History

For a long time the worsening situation of fugitives was seen as a problem concerning only the EU states at the periphery. But also in Germany protection-seeking refugees live under unworthy conditions a long time – on the streets, under bridges and at train stations. While those with the right to take asylum are increasingly looking for accommodation possibilities outside the inhuman mass detention centers, many – especially from so-called “safe third countries” – do not even have the right to receive state subsidies.

In December 2014, a group of homeless migrants and the German identity card holding supporters came together to provide rooms in private apartments in the Frankfurt area. Very quickly we realized that there were not enough rooms available in residential communities, and we decided to find a long-term solution by political means. This is how Project.Shelter came into existence. Since January 2015, regular meetings have taken place, where we exchange ideas, network and plan our future actions.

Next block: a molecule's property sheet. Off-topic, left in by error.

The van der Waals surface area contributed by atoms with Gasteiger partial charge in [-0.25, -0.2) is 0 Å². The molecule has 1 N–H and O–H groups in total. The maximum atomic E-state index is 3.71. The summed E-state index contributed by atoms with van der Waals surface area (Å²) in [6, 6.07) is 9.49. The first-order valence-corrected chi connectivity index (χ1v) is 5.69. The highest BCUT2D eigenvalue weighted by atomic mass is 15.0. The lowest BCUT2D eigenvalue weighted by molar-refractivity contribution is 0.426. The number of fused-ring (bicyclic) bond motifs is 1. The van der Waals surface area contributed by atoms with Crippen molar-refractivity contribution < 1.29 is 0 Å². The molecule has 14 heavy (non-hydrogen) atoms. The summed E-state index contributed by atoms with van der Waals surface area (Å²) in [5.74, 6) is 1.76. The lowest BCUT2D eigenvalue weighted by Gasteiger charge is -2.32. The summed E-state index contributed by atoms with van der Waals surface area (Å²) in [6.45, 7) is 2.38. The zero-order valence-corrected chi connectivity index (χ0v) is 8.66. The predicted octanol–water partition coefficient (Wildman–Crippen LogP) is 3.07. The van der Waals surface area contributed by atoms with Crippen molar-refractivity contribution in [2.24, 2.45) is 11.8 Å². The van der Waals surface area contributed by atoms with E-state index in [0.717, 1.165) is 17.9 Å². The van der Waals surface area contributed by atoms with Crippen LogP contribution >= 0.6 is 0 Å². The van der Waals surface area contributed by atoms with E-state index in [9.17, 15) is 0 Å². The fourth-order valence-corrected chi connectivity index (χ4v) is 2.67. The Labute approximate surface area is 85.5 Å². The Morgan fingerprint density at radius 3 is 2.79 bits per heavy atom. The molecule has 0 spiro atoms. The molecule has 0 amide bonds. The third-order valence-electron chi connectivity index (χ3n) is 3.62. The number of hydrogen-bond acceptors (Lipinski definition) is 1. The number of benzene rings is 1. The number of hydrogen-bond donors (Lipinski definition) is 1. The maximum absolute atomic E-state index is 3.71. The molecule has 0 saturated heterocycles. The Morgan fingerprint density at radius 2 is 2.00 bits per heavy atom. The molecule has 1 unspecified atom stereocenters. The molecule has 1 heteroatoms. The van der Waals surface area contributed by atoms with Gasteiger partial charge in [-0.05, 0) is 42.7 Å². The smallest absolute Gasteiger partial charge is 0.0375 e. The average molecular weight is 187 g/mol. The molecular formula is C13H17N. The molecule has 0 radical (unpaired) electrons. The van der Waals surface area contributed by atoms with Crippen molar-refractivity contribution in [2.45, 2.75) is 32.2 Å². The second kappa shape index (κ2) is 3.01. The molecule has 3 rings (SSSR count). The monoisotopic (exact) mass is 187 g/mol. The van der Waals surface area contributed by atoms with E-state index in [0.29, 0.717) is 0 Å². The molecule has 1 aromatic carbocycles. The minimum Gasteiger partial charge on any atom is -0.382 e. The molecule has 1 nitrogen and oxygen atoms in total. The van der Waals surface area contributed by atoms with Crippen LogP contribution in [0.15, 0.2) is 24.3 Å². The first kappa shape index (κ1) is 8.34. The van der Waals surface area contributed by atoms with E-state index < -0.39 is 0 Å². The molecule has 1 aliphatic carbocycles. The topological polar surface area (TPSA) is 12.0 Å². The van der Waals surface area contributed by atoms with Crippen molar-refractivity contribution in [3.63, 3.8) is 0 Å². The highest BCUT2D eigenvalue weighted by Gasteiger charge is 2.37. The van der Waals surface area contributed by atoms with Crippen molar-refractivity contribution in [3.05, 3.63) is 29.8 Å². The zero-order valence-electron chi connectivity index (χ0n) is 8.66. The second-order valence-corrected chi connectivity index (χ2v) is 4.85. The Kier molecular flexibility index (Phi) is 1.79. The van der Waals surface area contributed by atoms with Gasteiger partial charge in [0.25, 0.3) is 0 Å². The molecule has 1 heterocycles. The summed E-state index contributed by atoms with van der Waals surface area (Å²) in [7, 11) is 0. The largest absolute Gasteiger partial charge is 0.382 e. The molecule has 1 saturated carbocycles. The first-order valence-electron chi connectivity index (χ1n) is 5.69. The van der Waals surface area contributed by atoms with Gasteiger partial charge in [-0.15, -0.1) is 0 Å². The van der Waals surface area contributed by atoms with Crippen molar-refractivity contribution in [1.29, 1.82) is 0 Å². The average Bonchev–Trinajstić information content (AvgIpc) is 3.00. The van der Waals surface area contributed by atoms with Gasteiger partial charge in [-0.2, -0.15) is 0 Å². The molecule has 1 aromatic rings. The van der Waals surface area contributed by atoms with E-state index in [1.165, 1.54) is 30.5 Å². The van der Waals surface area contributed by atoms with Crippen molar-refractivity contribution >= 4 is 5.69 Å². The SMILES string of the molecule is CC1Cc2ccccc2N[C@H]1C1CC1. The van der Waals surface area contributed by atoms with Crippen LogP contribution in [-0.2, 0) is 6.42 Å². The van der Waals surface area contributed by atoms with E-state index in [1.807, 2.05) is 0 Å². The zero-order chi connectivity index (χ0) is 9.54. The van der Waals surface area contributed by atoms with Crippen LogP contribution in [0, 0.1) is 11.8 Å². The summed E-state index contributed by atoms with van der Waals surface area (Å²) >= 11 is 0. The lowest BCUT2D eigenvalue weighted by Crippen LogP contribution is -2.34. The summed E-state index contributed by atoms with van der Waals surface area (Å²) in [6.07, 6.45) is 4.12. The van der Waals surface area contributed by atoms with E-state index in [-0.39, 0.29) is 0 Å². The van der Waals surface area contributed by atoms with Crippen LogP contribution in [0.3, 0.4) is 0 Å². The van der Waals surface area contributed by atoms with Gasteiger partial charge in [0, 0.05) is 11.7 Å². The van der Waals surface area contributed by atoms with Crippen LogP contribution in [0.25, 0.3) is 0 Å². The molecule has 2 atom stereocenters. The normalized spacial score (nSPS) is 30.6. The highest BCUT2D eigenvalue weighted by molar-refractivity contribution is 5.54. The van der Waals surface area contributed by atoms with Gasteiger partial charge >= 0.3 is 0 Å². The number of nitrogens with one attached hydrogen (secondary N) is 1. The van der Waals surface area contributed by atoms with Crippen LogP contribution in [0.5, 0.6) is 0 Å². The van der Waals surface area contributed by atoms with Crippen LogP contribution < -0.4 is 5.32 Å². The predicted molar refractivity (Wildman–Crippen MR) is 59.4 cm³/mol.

Together we developed the idea of a self-managed migrant center. On June 13, 2015 more than 1,500 people demonstrated in Frankfurt for the demands of the project; In mid-July 2015 the corresponding petition ended with 8,653 signatures. Afterwards a one-week protest camp took place with a broad cultural and discussion program on the campus of the university in Bockenheim.

In several major actions, in December 2015, February 2016 and July 2016, we drew attention to specific empty buildings, both public and private, which could be reoccupied and used as a temporary accommodation center. While the use of public owned buildings was violently prevented, a partial use could be achieved for a private building. Thus, Project.Shelter has been able to operate a meeting place on Bergerstrasse 307 (Alt-Bornheim) since August 2017 – our “Bistro”. However, this house does not serve as a place for accommodation  – therefore can not fulfill our central goal – and it is also time limited so that our demand for a “shelter” remains.

Numerous smaller demonstrations and actions, such as panel discussions, flashmobs and solidarity celebrations, continue to keep our demand newsworthy.